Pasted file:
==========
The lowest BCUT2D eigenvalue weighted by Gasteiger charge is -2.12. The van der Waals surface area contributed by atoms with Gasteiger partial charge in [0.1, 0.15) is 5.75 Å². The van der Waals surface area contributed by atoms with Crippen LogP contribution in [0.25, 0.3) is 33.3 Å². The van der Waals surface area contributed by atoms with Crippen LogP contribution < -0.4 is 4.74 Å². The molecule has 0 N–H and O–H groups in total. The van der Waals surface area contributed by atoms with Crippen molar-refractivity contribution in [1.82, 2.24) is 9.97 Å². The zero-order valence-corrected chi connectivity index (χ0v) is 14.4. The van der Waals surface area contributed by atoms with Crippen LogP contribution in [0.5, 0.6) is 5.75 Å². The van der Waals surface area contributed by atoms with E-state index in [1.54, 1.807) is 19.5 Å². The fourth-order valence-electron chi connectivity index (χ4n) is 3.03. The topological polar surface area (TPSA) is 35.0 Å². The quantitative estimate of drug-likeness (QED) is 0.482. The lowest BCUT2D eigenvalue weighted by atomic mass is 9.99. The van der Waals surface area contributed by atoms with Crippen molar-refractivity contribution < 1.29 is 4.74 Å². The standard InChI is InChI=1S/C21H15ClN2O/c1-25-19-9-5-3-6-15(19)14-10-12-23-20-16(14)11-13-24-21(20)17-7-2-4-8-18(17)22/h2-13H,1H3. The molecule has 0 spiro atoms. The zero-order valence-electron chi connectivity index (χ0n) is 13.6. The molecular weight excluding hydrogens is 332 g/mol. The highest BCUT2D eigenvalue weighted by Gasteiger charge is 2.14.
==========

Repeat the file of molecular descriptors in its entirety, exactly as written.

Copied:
The lowest BCUT2D eigenvalue weighted by Gasteiger charge is -2.12. The van der Waals surface area contributed by atoms with Gasteiger partial charge in [0.1, 0.15) is 5.75 Å². The van der Waals surface area contributed by atoms with Crippen LogP contribution in [0.25, 0.3) is 33.3 Å². The van der Waals surface area contributed by atoms with Crippen LogP contribution < -0.4 is 4.74 Å². The molecule has 0 N–H and O–H groups in total. The van der Waals surface area contributed by atoms with Crippen molar-refractivity contribution in [1.82, 2.24) is 9.97 Å². The zero-order valence-corrected chi connectivity index (χ0v) is 14.4. The van der Waals surface area contributed by atoms with Crippen LogP contribution in [0.5, 0.6) is 5.75 Å². The van der Waals surface area contributed by atoms with E-state index in [1.54, 1.807) is 19.5 Å². The fourth-order valence-electron chi connectivity index (χ4n) is 3.03. The topological polar surface area (TPSA) is 35.0 Å². The quantitative estimate of drug-likeness (QED) is 0.482. The lowest BCUT2D eigenvalue weighted by atomic mass is 9.99. The van der Waals surface area contributed by atoms with Crippen molar-refractivity contribution < 1.29 is 4.74 Å². The standard InChI is InChI=1S/C21H15ClN2O/c1-25-19-9-5-3-6-15(19)14-10-12-23-20-16(14)11-13-24-21(20)17-7-2-4-8-18(17)22/h2-13H,1H3. The molecule has 0 spiro atoms. The zero-order valence-electron chi connectivity index (χ0n) is 13.6. The molecular weight excluding hydrogens is 332 g/mol. The highest BCUT2D eigenvalue weighted by Gasteiger charge is 2.14.